Cut off the tops of the fennel bulb, slice off a thin piece of the bottom, and discard the outer layer if really tough.  Save and finely chop the fine fennel fronds from the tops.  Cut the bulb in half and then slice into 1/2 inch thick pieces.  Cut or break the cauliflower into bite-size florets.

Scatter the fennel and cauliflower around the baking dish — you want enough vegetables to fill the dish.  Drizzle a little olive oil on top, sprinkle some coarse salt around, and mix the vegetables with two spoons.  Place under the broiler near the top of the oven for a short period to lightly brown the tops of the vegetables (keep an eye on this and do not let it burn).

Remove from the oven and turn the heat down to 350F.  Grind some fresh pepper on top and mix the vegetables again.  Cover the fennel and cauliflower with the bechamel, then sprinkle the cheese on top, and then the breadcrumbs.  Sprinkle the nutmeg and the chopped fennel fronds on top (no more than a tbsp of the fennel fronds).  Bake for 40 to 50 minutes, until golden on top.


17 thoughts on “Cauliflower and Fennel Gratin (say “bechamel” 10 time fast)”

  1. Gratin is good – always. Interesting comments on salt. I certainly know when something is NOT seasoned – but the proper balance of seasonings can be an art form itself. Great to see you at the Foodbuzz event last night!

  2. Sigari – nothing too light or too fruity. A cabernet sauvignon, strong red zin, or full bodied rhone wine would be my preference.

    ciaochowlinda – I agree. A side salad, or if you are non vegetarian, a nicely marinated and grilled london boil cut, thinly sliced (maybe with some mustard).

    Stacey – I like the ring of Giff’s Gratins 🙂 Great seeing you at the foodbuzz event

    TW – agree with you re: seasoning. It really can be an art form, even if some these days think cooking should be boiled down to empirically measured and exactly repeatable recipes. That’s definitely not me, or my favorite cookbook authors and bloggers 🙂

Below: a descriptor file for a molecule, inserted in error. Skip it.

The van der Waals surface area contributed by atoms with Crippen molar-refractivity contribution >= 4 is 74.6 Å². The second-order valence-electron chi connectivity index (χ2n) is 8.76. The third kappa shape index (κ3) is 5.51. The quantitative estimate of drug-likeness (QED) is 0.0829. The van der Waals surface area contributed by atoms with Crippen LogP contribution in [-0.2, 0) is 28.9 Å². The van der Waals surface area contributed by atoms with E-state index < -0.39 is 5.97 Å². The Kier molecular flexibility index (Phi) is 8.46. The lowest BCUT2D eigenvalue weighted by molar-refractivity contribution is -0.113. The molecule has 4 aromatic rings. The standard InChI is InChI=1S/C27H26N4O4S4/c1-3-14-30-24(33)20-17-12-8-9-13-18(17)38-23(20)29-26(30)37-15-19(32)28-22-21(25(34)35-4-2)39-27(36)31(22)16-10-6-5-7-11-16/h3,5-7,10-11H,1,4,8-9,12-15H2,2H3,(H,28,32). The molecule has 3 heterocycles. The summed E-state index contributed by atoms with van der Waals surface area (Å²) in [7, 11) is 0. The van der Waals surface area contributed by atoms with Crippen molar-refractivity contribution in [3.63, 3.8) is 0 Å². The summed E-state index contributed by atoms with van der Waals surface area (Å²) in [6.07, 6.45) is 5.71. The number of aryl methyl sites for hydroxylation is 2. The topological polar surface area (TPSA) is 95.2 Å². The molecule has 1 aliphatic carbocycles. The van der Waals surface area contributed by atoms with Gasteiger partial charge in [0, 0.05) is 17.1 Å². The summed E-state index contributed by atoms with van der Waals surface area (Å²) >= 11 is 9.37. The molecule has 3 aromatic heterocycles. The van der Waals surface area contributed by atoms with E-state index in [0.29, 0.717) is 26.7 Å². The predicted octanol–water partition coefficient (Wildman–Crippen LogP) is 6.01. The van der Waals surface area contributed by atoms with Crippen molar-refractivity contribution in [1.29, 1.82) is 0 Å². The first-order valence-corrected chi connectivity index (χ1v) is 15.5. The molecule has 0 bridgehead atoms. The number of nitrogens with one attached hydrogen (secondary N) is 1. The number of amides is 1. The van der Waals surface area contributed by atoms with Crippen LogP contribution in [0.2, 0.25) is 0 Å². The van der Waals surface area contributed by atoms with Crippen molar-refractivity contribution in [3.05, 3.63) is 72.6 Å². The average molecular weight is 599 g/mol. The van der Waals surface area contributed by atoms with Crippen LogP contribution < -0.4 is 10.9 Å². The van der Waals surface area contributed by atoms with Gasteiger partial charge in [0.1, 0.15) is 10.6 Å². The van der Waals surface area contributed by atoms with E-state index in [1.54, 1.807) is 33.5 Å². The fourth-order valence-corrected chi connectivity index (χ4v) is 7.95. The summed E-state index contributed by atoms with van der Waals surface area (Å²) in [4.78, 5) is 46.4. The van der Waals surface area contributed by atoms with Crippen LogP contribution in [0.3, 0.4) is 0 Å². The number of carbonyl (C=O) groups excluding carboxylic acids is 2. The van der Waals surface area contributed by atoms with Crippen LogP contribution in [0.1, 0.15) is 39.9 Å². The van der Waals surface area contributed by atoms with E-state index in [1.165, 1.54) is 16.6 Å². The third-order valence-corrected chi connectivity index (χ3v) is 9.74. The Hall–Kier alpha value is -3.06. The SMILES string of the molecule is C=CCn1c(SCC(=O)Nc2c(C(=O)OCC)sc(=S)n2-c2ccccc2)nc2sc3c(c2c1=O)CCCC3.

3. Keeping that one bookmarked for when we get our fennel later this summer. The salt thing is a real issue right now with the news of how much extra salt is in food at restaurants. I’m a light salter myself but oh I cannot resist the butter!

  4. I’m with you on many points you make here … gratins are delicious but they can quickly get TOO rich; and I salt enough to please my palate and if anyone else might like some additional seasoning, they are more than welcome to add it.

    The cauliflower and fennel sound really great together. This and a salad and I think you’ve got a meal ready to serve.

  5. LOL @ claire, yes bechamel must definitely good for you 🙂

    Culinary Wannabe, nice to meet you as well. Thank you for kind comments on the photos. I feel they have a long way to improve but nice to know that some folks enjoy em!

  6. i dont’ really like cauliflower (something about the smell. love the leaves, though), but i’m looking forward to trying this – sans the bechamel. we’ve planted some so i hope o get a head or two.

  7. Looks delicious. It would be hard for me to say something is “too rich” though. I’m not sure I’ve ever said that about any dish. I’m just nuts about really rich food. I suppose the nice layer of fat around my belly is evidence of that.

    Claire is right!

    I think sometimes chefs use a lot of salt because so many of them are heavy smokers and just don’t have good enough taste buds to know when something is seasoned properly.